Exploring the Latest Tools & Tactics of Cuba Ransomware
Category: Ransomware News | Industries: Critical Infrastructure, Technology |
Throughout 2023, the Cuba ransomware group has exhibited consistent activity, directing their efforts primarily towards Western targets. In a report from BlackBerry's Threat Research and Intelligence team, the gang's latest endeavors have involved targeting a critical infrastructure organization within the United States, as well as an IT service company located in Latin America. The tactics, techniques, and procedures (TTPs) demonstrated in the attack aligned with TTPs previously attributed to Cuba. However, some new tricks seem to have been adopted, such as exploiting vulnerable Veeam servers through CVE-2023-27532. This vulnerability exposes access to encrypted credentials stored in the Veeam Backup & Replication component's configuration database. Among overlapped toolsets used, Cuba has incorporated the enumeration tool, netpingall.exe, into their arsenal as well. This particular tool was also observed in action during Hancitor campaigns in 2021. New additions to the toolkit include a customer downloader identified as BUGHATCH, a Metasploit DNS Stager, Wedgecut—an additional enumeration tool, and BURNTCIGAR—a process killer with kernel-level capabilities. Alongside these new tools, the Cuba actors have remained devoted to their established favorites. This entails employing well-known techniques like ZeroLogon CVE-2020-1472 for exploitation, while consistently leveraging tools such as PsExec, Cobalt Strike, and living-off-the-land binaries (LOLBins) like cmd.exe, powershell.exe rundll32.exe, ping.exe, net.exe, and nltest.exe.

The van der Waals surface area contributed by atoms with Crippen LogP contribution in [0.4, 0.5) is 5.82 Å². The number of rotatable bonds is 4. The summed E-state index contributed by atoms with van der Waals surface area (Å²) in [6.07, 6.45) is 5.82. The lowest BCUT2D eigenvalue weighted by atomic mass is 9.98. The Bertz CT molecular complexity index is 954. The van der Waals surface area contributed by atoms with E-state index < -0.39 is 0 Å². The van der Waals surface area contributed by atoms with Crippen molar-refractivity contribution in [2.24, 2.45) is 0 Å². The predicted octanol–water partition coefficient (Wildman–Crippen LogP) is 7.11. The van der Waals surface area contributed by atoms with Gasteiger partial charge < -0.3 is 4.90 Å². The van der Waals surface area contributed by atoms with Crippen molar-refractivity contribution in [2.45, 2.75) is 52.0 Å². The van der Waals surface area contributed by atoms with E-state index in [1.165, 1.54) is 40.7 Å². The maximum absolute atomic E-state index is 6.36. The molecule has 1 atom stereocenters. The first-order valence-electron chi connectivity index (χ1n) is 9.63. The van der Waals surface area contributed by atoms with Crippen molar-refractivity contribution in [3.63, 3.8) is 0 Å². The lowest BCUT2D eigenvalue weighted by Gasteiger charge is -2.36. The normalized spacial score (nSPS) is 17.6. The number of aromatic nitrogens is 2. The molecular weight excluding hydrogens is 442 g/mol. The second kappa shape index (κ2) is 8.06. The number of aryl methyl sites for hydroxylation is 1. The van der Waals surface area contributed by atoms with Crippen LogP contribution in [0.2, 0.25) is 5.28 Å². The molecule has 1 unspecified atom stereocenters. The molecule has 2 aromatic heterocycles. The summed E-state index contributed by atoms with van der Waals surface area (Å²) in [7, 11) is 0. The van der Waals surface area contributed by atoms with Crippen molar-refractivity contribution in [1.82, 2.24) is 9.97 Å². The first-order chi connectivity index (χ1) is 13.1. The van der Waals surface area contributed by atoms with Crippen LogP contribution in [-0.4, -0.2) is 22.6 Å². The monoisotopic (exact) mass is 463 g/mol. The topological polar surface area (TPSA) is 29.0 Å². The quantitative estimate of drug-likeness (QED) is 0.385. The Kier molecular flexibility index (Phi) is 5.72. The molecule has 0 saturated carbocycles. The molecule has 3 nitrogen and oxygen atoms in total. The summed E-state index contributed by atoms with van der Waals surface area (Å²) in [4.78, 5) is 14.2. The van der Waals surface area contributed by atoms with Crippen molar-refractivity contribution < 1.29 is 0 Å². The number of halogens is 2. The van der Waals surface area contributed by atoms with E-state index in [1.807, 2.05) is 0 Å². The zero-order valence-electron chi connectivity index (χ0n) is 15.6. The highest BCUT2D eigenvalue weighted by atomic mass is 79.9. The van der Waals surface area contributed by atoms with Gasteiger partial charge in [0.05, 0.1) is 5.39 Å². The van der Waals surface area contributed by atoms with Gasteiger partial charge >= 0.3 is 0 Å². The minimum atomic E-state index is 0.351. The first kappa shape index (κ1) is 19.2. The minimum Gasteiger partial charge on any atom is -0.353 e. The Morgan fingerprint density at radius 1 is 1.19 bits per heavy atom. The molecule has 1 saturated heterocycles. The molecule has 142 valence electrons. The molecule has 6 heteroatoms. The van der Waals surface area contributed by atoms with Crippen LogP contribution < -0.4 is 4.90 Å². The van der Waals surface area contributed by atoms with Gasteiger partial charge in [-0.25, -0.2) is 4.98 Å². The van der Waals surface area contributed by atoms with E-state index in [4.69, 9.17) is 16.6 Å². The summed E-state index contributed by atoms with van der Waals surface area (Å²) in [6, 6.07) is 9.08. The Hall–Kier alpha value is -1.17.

In a documented intrusion attributed to Cuba, BlackBerry's findings revealed that the attackers had effectively employed compromised credentials to establish an RDP connection. BlackBerry noted, "This login was achieved without evidence of prior invalid login attempts, nor evidence of techniques such as brute-forcing or exploitation of vulnerabilities. This suggests that the attacker likely obtained valid credentials through alternative malicious methods prior to launching the attack." Subsequently, the attackers leveraged LOLBin binaries to execute batch scripts and exploited a vulnerable driver through a new Windows service, thereby initiating reconnaissance activities within the network. Furthermore, they exploited vulnerabilities associated with NetLogon and Veeam, all while deploying a range of other malicious tools. While Cuba ransomware activity demonstrated consistency throughout the year, BlackBerry highlighted intermittent periods of downtime on Cuba's data leak site. The pattern involved the gang intermittently posting new victims, only to then go "dark" again for a time. Despite their periods of inactivity, Cuba ransomware activity continues to be a significant concern within the threat landscape, as the attackers have maintained their presence for the past four years.